AN INSIDE LOOK AT MEXICO CITY's CONTEMPORARY ART
ITINERARY | OCT 28 | TANA JOHNSON
BWSMX was established in Mexico City in the summer of 2017 as an office for collaborative projects in contemporary art. In addition to its program of exhibitions, performances, and publications, the office also produces the monthly Sábado de Galerías (Gallery Saturday) in Mexico City and initiated Ruberta in Los Angeles. Its founder, Brett William Schultz, is the Creative Director of Material Art Fair and was formerly co-director of the gallery Yautepec from 2008 to 2017.
Located in the epicenter of the 1980's underground cultures including visual arts, performing arts, performance, literature, rock. In 1980 it explored barter as a cultural economy. The building became a landmark in the imaginary of urban space . Now part of the National Autonomous University Museum system, it serves as a pivotal point for the North, South, East and West of the metropolis, maintaining a healthy bond between social classes, generations, cultural scenes, and different areas of the city.
Enrique Guerrero Gallery was founded in 1997 after a decade of intense collaboration between cultural institutions. Today the gallery represents a group of young artists who form part of the emerging scene, with a contemporary vision and self-sustaining proposals exploring all of the disciplines that currently comprise the visual arts: painting, sculpture,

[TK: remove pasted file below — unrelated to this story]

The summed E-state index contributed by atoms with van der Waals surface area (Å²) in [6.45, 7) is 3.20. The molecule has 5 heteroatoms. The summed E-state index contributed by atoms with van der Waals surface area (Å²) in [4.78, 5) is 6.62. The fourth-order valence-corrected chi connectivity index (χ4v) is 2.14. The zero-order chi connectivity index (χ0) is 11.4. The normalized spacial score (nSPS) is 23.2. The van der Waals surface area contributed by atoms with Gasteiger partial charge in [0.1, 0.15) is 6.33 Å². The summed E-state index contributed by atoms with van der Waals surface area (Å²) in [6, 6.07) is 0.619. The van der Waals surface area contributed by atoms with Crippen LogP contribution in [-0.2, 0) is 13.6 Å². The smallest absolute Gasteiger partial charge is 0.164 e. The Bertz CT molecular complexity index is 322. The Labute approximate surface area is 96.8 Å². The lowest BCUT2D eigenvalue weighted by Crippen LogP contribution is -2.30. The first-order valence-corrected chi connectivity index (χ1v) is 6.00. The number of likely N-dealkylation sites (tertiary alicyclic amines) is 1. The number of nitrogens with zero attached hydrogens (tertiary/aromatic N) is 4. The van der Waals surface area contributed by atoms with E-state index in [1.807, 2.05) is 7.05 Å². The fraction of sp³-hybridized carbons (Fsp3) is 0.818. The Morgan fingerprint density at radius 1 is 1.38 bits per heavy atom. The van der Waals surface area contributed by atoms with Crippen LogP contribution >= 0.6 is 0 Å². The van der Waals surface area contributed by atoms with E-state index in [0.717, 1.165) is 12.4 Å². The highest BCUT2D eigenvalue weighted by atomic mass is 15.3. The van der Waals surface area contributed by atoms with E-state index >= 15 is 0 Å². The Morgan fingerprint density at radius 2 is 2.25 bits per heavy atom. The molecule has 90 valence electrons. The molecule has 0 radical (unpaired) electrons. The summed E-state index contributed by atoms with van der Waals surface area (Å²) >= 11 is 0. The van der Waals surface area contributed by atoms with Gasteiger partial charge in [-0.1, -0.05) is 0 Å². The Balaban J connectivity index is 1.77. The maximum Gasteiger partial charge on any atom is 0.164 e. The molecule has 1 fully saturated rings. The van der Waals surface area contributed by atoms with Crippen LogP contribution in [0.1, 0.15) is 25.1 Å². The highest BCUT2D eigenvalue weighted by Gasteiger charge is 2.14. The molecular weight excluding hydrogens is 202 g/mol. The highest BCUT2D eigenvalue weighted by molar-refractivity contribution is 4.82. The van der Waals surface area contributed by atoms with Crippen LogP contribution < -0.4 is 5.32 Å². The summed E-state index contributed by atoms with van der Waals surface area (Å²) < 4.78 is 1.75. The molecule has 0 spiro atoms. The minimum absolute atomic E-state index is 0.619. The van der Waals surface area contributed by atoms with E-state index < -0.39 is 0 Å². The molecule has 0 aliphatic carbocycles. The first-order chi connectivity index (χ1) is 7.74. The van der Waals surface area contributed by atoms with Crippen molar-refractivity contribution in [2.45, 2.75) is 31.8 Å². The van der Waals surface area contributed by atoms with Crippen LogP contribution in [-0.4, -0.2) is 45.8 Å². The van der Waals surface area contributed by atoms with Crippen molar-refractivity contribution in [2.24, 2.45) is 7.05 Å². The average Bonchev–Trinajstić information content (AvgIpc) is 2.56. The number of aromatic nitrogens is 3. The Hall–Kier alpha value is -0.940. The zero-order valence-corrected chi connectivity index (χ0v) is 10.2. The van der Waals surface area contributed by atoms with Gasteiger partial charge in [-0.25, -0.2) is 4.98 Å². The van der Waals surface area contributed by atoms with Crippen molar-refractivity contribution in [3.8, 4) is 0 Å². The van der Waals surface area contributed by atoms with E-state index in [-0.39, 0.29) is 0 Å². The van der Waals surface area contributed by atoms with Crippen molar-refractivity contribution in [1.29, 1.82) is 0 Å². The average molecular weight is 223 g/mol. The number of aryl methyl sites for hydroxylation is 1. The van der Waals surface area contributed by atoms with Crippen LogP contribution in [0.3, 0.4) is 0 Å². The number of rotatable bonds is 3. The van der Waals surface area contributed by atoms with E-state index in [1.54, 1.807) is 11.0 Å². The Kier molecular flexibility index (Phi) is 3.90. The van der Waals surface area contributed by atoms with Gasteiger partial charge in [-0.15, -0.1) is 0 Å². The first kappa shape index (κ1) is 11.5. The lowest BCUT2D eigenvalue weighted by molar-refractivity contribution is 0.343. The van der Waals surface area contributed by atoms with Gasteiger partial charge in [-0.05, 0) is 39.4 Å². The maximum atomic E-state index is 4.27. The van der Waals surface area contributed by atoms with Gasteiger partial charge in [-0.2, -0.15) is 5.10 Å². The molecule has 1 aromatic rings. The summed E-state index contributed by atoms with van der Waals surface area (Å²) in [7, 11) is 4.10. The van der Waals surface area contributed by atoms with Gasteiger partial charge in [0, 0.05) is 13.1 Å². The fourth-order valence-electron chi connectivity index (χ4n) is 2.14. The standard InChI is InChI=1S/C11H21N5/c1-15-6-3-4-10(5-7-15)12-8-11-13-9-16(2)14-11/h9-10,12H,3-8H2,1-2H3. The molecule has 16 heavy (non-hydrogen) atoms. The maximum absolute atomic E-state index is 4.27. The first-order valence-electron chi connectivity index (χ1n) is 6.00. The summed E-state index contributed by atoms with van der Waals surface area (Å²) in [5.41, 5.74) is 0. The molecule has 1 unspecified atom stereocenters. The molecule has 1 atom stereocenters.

photography, video, installation, digital media. Enrique Guerrero provides them with a free space in which they can exhibit their artistic creation and also spread their work at national and international level. Although its vocation is contemporary art, it permanently supports and diffuses the great masters of Latin American art as José Clemente Orozco, Francisco Zúñiga, Francisco Toledo, Julio Galán, among others.
Mónica Manzutto, José Kuri and Gabriel Orozco first conceived kurimanzutto in New York in the late 1990s. They imagined a gallery that could exist nomadically, without establishing a permanent exhibition space. Orozco proposed the idea to Mónica and José, pointing out the lack of institutional backing for the up-and-coming generation of young Mexican artists and lack of galleries in Mexico dedicated to contemporary art. It seemed clear that a support structure was needed which would allow these emerging artists to establish their careers within Mexico as well as abroad.
PARQUE Galería opened its doors in September 2015, with the aim of offering a new proposal in the contemporary art scene in Mexico City, where, unlike other spaces, it proposed to represent exclusively national and foreign artists whose work describes the contemporary political-social context, by revealing oppressive structures of power that often are not recognized as such. PARQUE has been named after one of the meanings of the word that refers to the place where military artillery is kept; so that the discourse that is enunciated within the space also serves as a weapon of denunciation.